This seems to contradict his earlier "Single Beat" striking method.

    In your MA of choice, do you find "Striking with a single Beat" whether that means attacking first in Muay Thai or shooting in first in wrestling etc. more effective for you, or do you find that waiting to find out what your opponent is trying to do, and then make your move as a counter, works better?
    You have to stay flexible in your approach. What happens depends on circumstances and context.

    I have only read the Five Rings in English, so do not know if Mushashi addresses the different types of initiative: sen, sen no sen, and go no sen. I've also seen sen sen no sen, but it's been awhile.

    Then there is this to consider:

    John 8:11
    King James Version
    11 She said, No man, Lord. And Jesus said unto her, Neither do I condemn thee: go, and sin no more.

    That phrase applies to the guy who just can't be bothered to get started on anything.
    Falling for Judo since 1980
  6. CapnMunchh is offline

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    Posted On:
    2/03/2014 7:51pm

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     Style: TangSooDo/Yubiwaza

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    Hell yeah! Hell no!
    Quote Originally Posted by BKR View Post
    I have only read the Five Rings in English, so do not know if Mushashi addresses the different types of initiative: sen, sen no sen, and go no sen. I've also seen sen sen no sen, but it's been awhile.
    My translation does discuss the three timings, in the Fire Book. I've come across the same ideas in the context of Aikido and Karate. I think its in all striking or weapon based Japanese MA, at least (I don't know about Judo).

    Since a punch is a punch is a punch, I wouldn't be surprised to find similar teachings in other striking or weapon based arts besides the Japanese.
  7. Permalost is online now
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    pro nonsense self defense

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    Posted On:
    2/03/2014 8:38pm

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     Style: FMA, dumbek, Indian clubs

    --
    Hell yeah! Hell no!
    Quote Originally Posted by CapnMunchh View Post
    Since a punch is a punch is a punch, I wouldn't be surprised to find similar teachings in other striking or weapon based arts besides the Japanese.
    I've read about before, during and after timings in a Medieval fechtbuch.
  8. W. Rabbit is offline
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    Posted On:
    2/03/2014 9:12pm

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     Style: (Hung Ga+BJJ+MT+JKD) ^ Qi

    1
    Hell yeah! Hell no!
    Quote Originally Posted by NeilG View Post
    Bear in mind that the bulk of that book only makes sense if you have the background for it, ie you are a senior student of niten ichi ryu.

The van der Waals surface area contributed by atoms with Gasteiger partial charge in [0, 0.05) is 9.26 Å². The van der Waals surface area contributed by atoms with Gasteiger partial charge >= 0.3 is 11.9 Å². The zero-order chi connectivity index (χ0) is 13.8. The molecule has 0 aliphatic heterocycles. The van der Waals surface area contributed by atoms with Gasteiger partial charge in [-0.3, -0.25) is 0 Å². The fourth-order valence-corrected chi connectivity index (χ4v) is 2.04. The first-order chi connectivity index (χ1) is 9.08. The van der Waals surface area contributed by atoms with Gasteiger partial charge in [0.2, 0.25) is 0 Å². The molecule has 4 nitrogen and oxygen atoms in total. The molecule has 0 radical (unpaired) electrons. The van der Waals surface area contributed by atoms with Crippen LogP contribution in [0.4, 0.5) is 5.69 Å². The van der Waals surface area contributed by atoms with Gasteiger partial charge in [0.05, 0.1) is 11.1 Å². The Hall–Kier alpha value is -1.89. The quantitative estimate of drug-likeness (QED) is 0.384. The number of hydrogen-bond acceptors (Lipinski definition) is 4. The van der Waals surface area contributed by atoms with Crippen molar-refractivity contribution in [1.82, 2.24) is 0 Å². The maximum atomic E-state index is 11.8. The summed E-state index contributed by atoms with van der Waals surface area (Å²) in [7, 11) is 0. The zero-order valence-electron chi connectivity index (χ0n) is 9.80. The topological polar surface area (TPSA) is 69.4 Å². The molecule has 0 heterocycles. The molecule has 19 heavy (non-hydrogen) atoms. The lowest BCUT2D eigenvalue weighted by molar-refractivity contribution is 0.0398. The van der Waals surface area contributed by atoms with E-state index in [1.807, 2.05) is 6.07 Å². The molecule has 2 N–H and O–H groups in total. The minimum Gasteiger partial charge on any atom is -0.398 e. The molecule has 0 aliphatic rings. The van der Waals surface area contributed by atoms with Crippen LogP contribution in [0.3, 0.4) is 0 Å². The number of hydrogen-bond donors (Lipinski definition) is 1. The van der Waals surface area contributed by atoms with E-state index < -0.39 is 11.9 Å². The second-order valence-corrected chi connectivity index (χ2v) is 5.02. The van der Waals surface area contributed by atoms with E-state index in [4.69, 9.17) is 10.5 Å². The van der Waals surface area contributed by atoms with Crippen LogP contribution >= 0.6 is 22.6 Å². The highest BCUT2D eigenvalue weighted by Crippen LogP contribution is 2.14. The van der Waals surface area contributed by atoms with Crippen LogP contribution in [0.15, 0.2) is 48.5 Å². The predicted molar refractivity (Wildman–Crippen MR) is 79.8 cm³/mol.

^ this.

    Some of Five Rings applies specifically to this two sword style of fighting, allowing a swordsman to both block and attack at the same time.

    But, as Musashi grew older, he was very influenced by Zen and when he finally retired and wrote, it was influenced by both his famously effective sword style as well as his more spiritual meditations later on.

    A word of caution, there are both good and bad translations or "interpretations" of Five Rings out there. Make sure you aren't using a version considered "off", I think there are threads on BS somewhere discussing this...maybe Neil knows what I mean.
  9. NeilG is online now
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    Posted On:
    2/03/2014 9:59pm


     Style: Kendo

    1
    Hell yeah! Hell no!
    The Victor Harris translation is the standard, beware the one by "Hanshi" Steve Kaufman. However to my knowledge it has never been translated by someone with both thorough knowledge of the Japanese of the period and thorough knowledge of NIR. I read it about 10 years into my kendo career and frankly didn't make much sense of it, apparently if you practice NIR you can get a lot more out of it.
  10. BKR is online now
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    Posted On:
    2/04/2014 12:50pm

    Join us... or die
     Style: Kodokan Judo

    --
    Hell yeah! Hell no!
    Quote Originally Posted by CapnMunchh View Post
    My translation does discuss the three timings, in the Fire Book. I've come across the same ideas in the context of Aikido and Karate. I think its in all striking or weapon based Japanese MA, at least (I don't know about Judo).

    Since a punch is a punch is a punch, I wouldn't be surprised to find similar teachings in other striking or weapon based arts besides the Japanese.
    It's been 20 years since I read Five Rings, LOL.

    My remarks were general in nature and could apply to anything. Go no sen for example is basically counterattack, in Judo, would be a counter throw (for example) in reaction to an attack.

    Quote Originally Posted by Permalost View Post
    I've read about before, during and after timings in a Medieval fechtbuch.
    I imagine the concept(s) are fundamental to any sort of h2h/weapon in hand fighting, regardless of culture.
    Falling for Judo since 1980